The Indian Army, Indian Navy and Indian Air Force have been told to be “prepared for the worst” and placed on the highest level of alert, sources said. All three service chiefs and CDS General Bipin Rawat earlier huddled in a meeting with defence minister Rajnath Singh. Sources said that the local commander has been given a free hand and told to give a befitting reply “irrespective of what the standard operating procedure says”.
Sources in the government said the Cabinet Committee on Security Affairs had given the Indian Army emergency-time powers to deal with Chinese aggression at the Line of Actual Control (LoAC), exercising its autonomy. The government made the decision in the aftermath of a violent clash that took place on Monday night which resulted in the martyrdom of 20 Indian soldiers including a colonel rank officer.
The Indian retaliation has already cost the Chinese their 43 soldiers, which Sirf News was the only media house to report last night.
The government has reportedly given Indian Army a free hand to act as they see fit in the Galwan Valley region where the clashes took place.
“In order to discuss the situation in the India-China border areas, Prime Minister Narendra Modi has called for an all-party meeting at 5 PM on 19th June. Presidents of various political parties would take part in this virtual meeting,” The Office of the Prime Minister said in a statement on Twitter.
Meanwhile, Zhao Lijian, Chinese Foreign Ministry Spokesperson said that the sovereignty of the Galwan valley area has always belonged to China. “The Indian border troops flip-flopped and seriously violated our border protocols on border-related issues and the consensus of our commander level talks,” Lijian said.
“From the Chinese side, we do not wish to see more clashes, says Zhao Lijian, Chinese Foreign Ministry Spokesperson on the Galwan Valley clash. “We are having communication through diplomatic and military channels. The right and wrong of this is very clear. ..The incident happened on the Chinese side of LAC and China is not to blame for it.” Zhao Lijian said.
India has rubbished the statement from China.
India blamed China on Tuesday for trying to unilaterally alter the status quo on the Line of Actual Control at Galwan and for departing from the consensus reached at the senior commanders’ meeting on 6 June, which led to the violence clashes.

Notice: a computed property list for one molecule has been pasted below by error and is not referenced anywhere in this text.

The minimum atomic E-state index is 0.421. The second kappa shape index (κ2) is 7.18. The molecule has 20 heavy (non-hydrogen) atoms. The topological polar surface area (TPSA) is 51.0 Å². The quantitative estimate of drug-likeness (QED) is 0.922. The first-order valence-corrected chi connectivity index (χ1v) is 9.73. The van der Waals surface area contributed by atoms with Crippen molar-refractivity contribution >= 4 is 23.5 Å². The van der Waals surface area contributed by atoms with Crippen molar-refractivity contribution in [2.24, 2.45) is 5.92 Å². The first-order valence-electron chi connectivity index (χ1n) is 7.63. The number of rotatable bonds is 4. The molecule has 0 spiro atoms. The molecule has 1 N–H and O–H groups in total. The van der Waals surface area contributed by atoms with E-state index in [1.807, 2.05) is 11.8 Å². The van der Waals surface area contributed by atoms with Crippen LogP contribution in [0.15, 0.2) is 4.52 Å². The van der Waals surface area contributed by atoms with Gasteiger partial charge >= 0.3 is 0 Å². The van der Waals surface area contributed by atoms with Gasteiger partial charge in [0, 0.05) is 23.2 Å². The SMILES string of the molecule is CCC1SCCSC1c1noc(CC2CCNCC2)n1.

“On the late evening and night of 15 June, a violent face-off happened as a result of an attempt by the Chinese side to unilaterally change the status quo there (Galwan).
Both sides suffered casualties that could have been avoided had the agreement at the higher level been scrupulously followed by the Chinese side,” the Ministry of External Affairs (MEA) spokesperson Anurag Srivastava said.
“We remain firmly convinced of the need for the maintenance of peace and tranquillity in the border areas and the resolution of differences through dialogue.”
“At the same time, we are also strongly committed to ensuring India’s sovereignty and territorial integrity,” he said.
New Delhi said it has adopted a responsible approach to border management, and is very clear that all its activities are always within the Indian side of the LAC. “We expect the same of the Chinese side,” the spokesperson said. Following Monday’s bloodshed, India’s Ambassador to China Vikram Misri met senior Chinese foreign ministry officials to discuss the LAC incident.
India said it was China which broke the consensus and must make amends. “While it was our expectation that this would unfold smoothly, the Chinese side departed from the consensus to respect the Line of Actual Control (LAC) in the Galwan Valley.”